I missed Thompson’s 2009 performance so I can’t compare him to Abili but, for now, Abili has set the high standard I’ll remember the next time someone tackles The Emperor Jones.
The Emperor Jones
Irish Repertory Theatre
132 W. 22nd Street, NYC
Through April 23
Samuel L. Leiter is Distinguished Professor Emeritus (Theater) of Brooklyn College and the Graduate Center, CUNY. He has written and/or edited 27 books on Japanese theater, New York theater, Shakespeare, and the great stage directors. For more of his reviews, visit Theatre’s Leiter Side (www.slleiter.blogspot.com).
by Ryan Leeds
Michael Cerveris has sunk a ship (Titanic), shot a U.S. President (Assassins), slashed a few throats (Sweeney Todd), and committed suicide by throwing himself in front of a truck (Fun Home). It’s a dark resume, but one that has earned him four Tony nominations and two awards. Not that he’s counting. The mild-mannered Broadway star tends to shun the fanfare of ceremony, focusing more on the joy of stagecraft and performing with his band, Loose Cattle.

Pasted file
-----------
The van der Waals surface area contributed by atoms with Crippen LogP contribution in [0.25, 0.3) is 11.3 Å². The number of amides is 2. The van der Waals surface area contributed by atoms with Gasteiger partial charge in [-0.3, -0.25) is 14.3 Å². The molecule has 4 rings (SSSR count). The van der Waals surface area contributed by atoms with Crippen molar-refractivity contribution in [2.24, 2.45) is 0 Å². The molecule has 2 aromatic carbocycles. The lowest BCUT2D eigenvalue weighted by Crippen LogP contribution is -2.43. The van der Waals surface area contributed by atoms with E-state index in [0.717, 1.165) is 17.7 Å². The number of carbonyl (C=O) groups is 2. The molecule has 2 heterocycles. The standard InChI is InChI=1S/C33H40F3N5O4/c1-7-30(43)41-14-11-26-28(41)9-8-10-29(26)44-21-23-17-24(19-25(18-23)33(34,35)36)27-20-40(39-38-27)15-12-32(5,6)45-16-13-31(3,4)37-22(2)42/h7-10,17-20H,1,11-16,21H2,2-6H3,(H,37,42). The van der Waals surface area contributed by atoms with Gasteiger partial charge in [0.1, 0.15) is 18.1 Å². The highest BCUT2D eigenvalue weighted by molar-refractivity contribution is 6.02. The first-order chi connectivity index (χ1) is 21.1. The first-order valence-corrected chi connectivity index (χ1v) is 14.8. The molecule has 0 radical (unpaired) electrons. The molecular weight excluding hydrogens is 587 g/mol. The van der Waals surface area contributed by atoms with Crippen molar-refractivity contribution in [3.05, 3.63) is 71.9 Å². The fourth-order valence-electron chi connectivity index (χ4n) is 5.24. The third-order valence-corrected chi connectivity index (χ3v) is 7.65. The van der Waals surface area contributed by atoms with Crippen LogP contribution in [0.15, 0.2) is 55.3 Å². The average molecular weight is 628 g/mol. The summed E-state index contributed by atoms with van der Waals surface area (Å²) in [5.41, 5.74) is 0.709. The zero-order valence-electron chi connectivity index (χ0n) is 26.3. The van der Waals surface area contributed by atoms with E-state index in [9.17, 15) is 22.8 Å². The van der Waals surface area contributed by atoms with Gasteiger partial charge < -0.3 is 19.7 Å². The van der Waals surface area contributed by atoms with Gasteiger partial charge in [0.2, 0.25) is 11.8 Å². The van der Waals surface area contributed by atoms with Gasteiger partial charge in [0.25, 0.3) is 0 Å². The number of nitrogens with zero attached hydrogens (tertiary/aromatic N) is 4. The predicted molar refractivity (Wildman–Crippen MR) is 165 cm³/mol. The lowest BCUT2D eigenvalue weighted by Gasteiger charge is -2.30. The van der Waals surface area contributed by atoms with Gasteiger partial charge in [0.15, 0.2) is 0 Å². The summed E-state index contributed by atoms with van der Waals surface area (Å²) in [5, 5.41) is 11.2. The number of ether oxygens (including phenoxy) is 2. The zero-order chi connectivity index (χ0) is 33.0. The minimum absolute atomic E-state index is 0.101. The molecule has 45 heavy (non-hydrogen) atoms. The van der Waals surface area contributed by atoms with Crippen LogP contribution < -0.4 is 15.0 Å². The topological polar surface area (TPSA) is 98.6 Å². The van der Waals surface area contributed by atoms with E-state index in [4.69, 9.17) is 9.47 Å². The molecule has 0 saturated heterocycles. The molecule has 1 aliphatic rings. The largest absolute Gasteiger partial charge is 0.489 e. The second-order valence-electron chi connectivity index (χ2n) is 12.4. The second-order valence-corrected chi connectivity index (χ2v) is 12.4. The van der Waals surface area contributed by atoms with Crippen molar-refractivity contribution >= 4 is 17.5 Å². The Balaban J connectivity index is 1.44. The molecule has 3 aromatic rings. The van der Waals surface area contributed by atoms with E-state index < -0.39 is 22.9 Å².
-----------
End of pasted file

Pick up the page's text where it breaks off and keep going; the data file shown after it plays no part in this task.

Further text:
On Thursday night, his fellow folk/country music cronies will take to the stage at the Sheen Center, where audiences will be treated to selections from his albums, Dog Eared and Hinterland. He’ll also be playing tunes from his new album Piety.
On a recent rainy morning, the Chelsea resident grabbed coffee at the Grey Dog Cafe with The Broadway Blog to discuss his upcoming gig, his career, and why—with complete sincerity—he doesn’t consider himself “the best.”
The Broadway Blog: First and foremost, let’s clarify the pronunciation of your last name.
Michael Cerveris: It’s “server-iss” (rhymes with hiss). I have close friends who mispronounce it and I have to say ‘You are my friend, but that’s not my name.’
BB: And you come from an artistic family?
MC: Yes. My brother is an actor, my sister was a ballet dancer and later a Broadway actor. My parents met at Juilliard. They tried to send us to good schools so that we’d have ended up in lucrative, stable careers but that just didn’t happen.
BB: How did Loose Cattle get started?